The film sees the return of some familiar supporting characters – Lance Reddick as Charon, and Ian McShane as Winston – both of whom are tied to the rules of the Continental, but offer Wick as much under the table help as they can. The film introduces a new ally in the form of the Bowery King, played by Lawrence Fishburne, and it is great to see him reunited with Reeves after their iconic work together as Neo & Morpheus in The Matrix trilogy. Fishburne brings a totally different type of energy to the role of the Bowery King compared to Morpheus, and it’s interesting to see the two interact together in these new roles. In terms of antagonists, Riccardo Scamarcio exudes nastiness from the moment he appears on-screen, reminding me of Cillian Murphy at times with his intense eyes. Acting as mini-bosses, Ruby Rose is the mysterious mute Ares and the decision to make her silent and communicate only though sign language is inspired and adds a whole different dimension to the character. Similarly, rapper-turned-actor Common shines as Cassian, an acquaintance of John’s who takes personal umbrage with his latest contract. The whole cast is impeccable and each one contributes to making it feel like a living, breathing world.
Director Chad Stahelski returns to create some truly dynamic action set-pieces – whether it is the aforementioned clash between Wick and Cassian amidst a subway commute, or the frankly amazing riff on Enter the Dragon’s hall of mirrors finale. The action is so fluid and fast-moving that there were times where I felt the need to rewind and rewatch bits that I missed due to the rapid momentum of the sequence. I really enjoyed the efficient manner in which Wick dispatches his enemies – headshots galore – and how he would sometimes leave someone alive, only to finish them off moments later with a brutal takedown. It truly feels like a videogame at times, and Reeves manages to sell the realism of the violence without it becoming too cartoonish. Wick gets injured in the chaos, he gets overpowered by ‘minions’ at times, and he carries these injuries with him throughout the movie. This isn’t a film where he shrugs off the damage with a scene change, and the film feels all the more realistic for it. I’ve seen other reviews describe the action as a “ballet of bullets” and I think that is a brilliant description – this is extremely well co-ordinated action and quite possibly, some of the best scenes in the business.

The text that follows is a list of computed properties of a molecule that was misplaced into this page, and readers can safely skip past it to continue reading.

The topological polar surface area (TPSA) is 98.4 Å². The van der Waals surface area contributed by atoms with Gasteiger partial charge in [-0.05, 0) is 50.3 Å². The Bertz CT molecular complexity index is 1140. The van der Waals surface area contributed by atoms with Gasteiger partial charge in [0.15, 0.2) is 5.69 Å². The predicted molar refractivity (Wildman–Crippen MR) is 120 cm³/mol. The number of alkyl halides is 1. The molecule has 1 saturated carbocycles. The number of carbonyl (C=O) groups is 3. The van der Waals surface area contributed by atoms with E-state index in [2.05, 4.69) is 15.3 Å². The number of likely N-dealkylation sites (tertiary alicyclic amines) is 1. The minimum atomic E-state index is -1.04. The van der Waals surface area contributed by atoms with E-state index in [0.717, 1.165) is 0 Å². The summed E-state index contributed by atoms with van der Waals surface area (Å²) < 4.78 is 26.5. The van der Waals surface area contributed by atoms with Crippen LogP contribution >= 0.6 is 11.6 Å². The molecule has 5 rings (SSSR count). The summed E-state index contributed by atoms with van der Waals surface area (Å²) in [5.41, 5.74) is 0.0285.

Like most sequels, John Wick: Chapter 2 builds upon what was established before, but does so on a grander scale. Transporting the character to Rome adds a whole new dimension to the film, imbuing it with a sense of tradition and history that fits well alongside the strict rules and principles of Wick’s assassin’s guild. While the film lacks the same emotional core as its predecessor, it instead focuses on the ripple effect of Wick’s actions in that film and how his “un-retirement” has had a knock-on effect on the ‘house of cards’ hierarchy of the criminal underworld. Expanding the world beyond John Wick allows for the introduction of colourful antagonists to compete against Wick, such as Ruby Rose’s Ares or Common’s Cassian, and the eclectic mix of impromptu assassin’s that come out of hiding to cash in on Wick’s open contract.
A victim of his own desire for righteous justice, Wick makes rash decisions that impact the wider circle around him, and the film’s cliff-hanger ending promises a more vulnerable and defensive Wick in the next film. Before I watched John Wick, I questioned whether they could really milk five films out of this franchise, and now I’ve watched two of them, I can’t help but wonder why they are stopping at five. Cannot wait to watch John Wick: Chapter 3!
Score –★★★★ ½
John Wick: Chapter 2 is available on Blu-Ray and DVD from Amazon UK, as well as available to stream on Amazon Prime Video.